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#RepairTheWorldWednesday with Sammie Reinstein

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In history class, I have always read about these revolutionary elections that changed the course of history forever. However, I have never expected that I would be living through one. Before the pandemic hit, politics was not a common topic of discussion among people my age, yet when the stay-at-home orders went into place, many people my age were starting to see how government, federal and local, affects them. Whether it is tuning in to every school board meeting, watching Governor Pritzker’s daily remarks, or following the passage of the stimulus checks, people my age began to notice the role of political leadership all around them. That is why voting in this election was so important for me. I needed to vote because the while government can decide the future of the country, I can as well. All it takes is one vote.

Because this was my first election, I knew that it was important that I stayed engaged. Once the primary season ended, I realized that I wanted to have a role in this election as a volunteer, and thus, I joined a high school volunteer group for a presidential candidate. Not only did I get to call voters, but I also met politically active students all around the country. Inspired by these students and their passion, I took on a couple of leadership roles. I served as the events manager for high school women and Illinois high school students chapters. In these roles, I was able to organize events in which we called voters, participated in enriching discussions, and watched informative political documentaries. I have enjoyed my time in this organization, and I have realized that I want to continue to volunteer for candidates because it is truly amazing to help people participate in one of our most fundamental democratic processes.

I took what I learned from my volunteer work to my ballot. After calling voters about mail-in ballots, I decided to use a mail-in ballot myself. It was a fairly simple process to request a mail-in ballot, and the clerk in my community was very helpful with getting that ballot to me. When my ballot finally came in the mail, I was beyond excited. I immediately filled it out, reading each instruction carefully, thinking through each candidate and their views. The next day, I turned in my ballot to the circuit court with my dad. I went up to the dropbox, and I put my ballot in the box. I then stood there long enough waiting for the sound of my ballot hitting the bottom of the box that signaled my ballot was received. After we heard my ballot hit the bottom of the box, I turned to my dad and exclaimed, “That’s democracy for you!”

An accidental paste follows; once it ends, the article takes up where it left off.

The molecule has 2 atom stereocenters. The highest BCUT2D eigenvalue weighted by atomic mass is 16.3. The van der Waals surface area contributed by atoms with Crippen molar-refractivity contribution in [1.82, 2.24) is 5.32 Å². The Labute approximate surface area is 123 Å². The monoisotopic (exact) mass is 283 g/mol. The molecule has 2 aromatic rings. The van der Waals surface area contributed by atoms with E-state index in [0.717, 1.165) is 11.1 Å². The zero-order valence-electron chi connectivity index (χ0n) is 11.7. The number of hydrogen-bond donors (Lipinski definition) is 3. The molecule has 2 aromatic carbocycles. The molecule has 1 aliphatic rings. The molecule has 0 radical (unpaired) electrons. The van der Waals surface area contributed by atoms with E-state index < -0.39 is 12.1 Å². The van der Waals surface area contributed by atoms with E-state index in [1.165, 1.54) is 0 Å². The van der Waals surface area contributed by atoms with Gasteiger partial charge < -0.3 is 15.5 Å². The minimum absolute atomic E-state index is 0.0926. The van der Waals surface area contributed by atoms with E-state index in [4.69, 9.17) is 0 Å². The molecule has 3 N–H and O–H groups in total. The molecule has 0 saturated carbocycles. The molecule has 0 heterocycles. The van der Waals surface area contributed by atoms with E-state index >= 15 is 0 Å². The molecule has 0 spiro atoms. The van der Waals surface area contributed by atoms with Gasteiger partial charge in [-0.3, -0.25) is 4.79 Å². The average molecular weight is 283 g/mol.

Even though it seems like the world came to a halt this past March, voting was important for me because I was voting for the future of the pandemic response, the future of my state’s tax system, and the future of my community leadership. People often dismiss that teenagers like myself have valid opinions, but this election, I offered a perspective of what a high school student wants the future to look like. It was my vote and the other record-breaking amount of votes that made this election one of the most revolutionary in our nation’s history. 

Sammie Reinstein

Sammie Reinstein is a senior at Vernon Hills High School, and she is a Kol Koleinu fellow. She is involved in her school’s dance team, female empowerment club (Dare to Empower), Best Buddies, and choir. In her free time, Sammie loves to read, watch documentaries, and catch up on the latest news in the world of politics.

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